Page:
The arrival of far-right President Jair Bolsonaro at the helm of Brazil, with his hard line against crime and support for lethal force by police, has sparked "preoccupation" for human rights in the country, Human Rights Watch said.

Bolsonaro is "an autocrat, a populist on the right, for whom human rights only matters in Venezuela, Cuba and Nicaragua, and who has a selective vision of human rights," HRW Americas chief Jose Miguel Vivanco told AFP.

He voiced the concerns ahead of his group's release Thursday of a report on the global state of human rights.

The HRW report noted the chronic violence in Brazil, with 64,000 murders in 2017 and with police killing more than 5,000 people, some in self-defense though "research by Human Rights Watch and other organizations shows that some are extrajudicial executions."

Bolsonaro, who took office January 1, has decreed a loosening of gun laws to allow "good" citizens to keep firearms at home. Crime monitoring groups fear the measure could aggravate deadly violence.

In the interview, Vivanco said Bolsonaro's campaign promises to crack down on crime with little regard to rights principles "creates preoccupation and interest by the international community."

The HRW Americas director was in Brazil to hold discussions with Brazilian officials, including Justice Minister Sergio Moro, and present the global report.

HRW's executive director Kenneth Roth highlighted Bolsonaro's rise in a foreword entitled "the dark side of autocratic rule."

The new leader, a 63-year-old former army captain and veteran lawmaker, won October elections easily despite a track record of disparaging women, blacks and gays, and speaking nostalgically of Brazil's 1964-1985 military dictatorship.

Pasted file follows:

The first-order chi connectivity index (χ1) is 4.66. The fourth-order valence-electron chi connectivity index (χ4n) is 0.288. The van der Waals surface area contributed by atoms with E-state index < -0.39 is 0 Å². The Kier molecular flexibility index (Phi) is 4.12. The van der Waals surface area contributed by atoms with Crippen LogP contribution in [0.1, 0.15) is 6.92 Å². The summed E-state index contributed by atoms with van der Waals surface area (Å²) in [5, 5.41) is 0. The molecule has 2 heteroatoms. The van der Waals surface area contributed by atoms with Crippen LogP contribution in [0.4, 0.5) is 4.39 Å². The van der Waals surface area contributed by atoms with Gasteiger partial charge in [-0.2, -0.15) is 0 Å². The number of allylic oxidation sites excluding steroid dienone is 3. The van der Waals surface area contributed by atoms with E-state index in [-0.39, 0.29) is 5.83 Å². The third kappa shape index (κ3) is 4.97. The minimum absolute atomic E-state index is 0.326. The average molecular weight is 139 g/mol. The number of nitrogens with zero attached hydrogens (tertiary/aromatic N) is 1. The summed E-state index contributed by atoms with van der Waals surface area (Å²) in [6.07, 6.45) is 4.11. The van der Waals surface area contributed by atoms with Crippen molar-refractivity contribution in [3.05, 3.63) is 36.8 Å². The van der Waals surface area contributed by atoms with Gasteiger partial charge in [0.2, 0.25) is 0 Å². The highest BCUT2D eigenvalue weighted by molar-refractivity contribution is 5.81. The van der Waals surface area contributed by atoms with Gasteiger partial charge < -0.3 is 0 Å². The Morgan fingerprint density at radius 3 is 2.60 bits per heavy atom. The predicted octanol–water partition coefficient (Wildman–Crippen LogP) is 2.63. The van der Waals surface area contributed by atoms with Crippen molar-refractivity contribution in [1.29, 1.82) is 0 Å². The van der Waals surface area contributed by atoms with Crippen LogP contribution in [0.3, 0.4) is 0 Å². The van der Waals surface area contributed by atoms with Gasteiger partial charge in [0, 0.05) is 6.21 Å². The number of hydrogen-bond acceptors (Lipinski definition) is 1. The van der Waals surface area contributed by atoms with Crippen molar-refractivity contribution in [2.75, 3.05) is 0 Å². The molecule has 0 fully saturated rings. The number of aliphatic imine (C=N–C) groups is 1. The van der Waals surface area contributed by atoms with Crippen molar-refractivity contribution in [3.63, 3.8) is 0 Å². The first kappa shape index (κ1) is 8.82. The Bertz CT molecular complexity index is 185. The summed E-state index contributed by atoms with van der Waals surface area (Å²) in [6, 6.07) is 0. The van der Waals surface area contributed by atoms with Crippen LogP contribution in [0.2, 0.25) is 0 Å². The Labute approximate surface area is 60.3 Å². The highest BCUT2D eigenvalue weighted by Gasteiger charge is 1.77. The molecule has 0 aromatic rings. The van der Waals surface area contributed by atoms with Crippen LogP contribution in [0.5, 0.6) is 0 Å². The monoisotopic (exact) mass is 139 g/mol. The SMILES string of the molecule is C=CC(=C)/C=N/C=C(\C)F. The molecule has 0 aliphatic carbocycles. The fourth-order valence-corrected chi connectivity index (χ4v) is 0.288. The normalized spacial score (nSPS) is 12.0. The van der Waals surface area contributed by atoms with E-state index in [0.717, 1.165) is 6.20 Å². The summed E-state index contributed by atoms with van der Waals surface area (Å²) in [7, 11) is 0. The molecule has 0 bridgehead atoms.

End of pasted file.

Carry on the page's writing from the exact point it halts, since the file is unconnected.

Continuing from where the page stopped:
- Guns 'increase violence' -

Human Rights Watch's Americas director Jose Miguel Vivanco calls Bolsonaro an "autocrat" / © AFP

Vivanco said that Brazil's new approach to guns as a crime deterrent was a "sensitive subject." While due consideration had to be given to the country's sky-high crime rates, HRW did not see looser firearms laws as a solution.

"We don't believe that access to guns by part of the general population serves to reduce this violence. On the contrary, it will increase, at least based on experience and empirical documentation," he said.

More generally, Vivanco said Latin America was backsliding in the area of human rights, with leftwing governments such as Venezuela's "politicizing human rights issues in a way to stall progress in the region."

In terms of Brazil, he said, "it is a new situation, a big worry" to see a popularly backed government come to power with rhetoric openly minimizing human rights.

The HRW report also examined freedom of expression in Brazil, and the country's prison population that ranks the third-biggest in the world.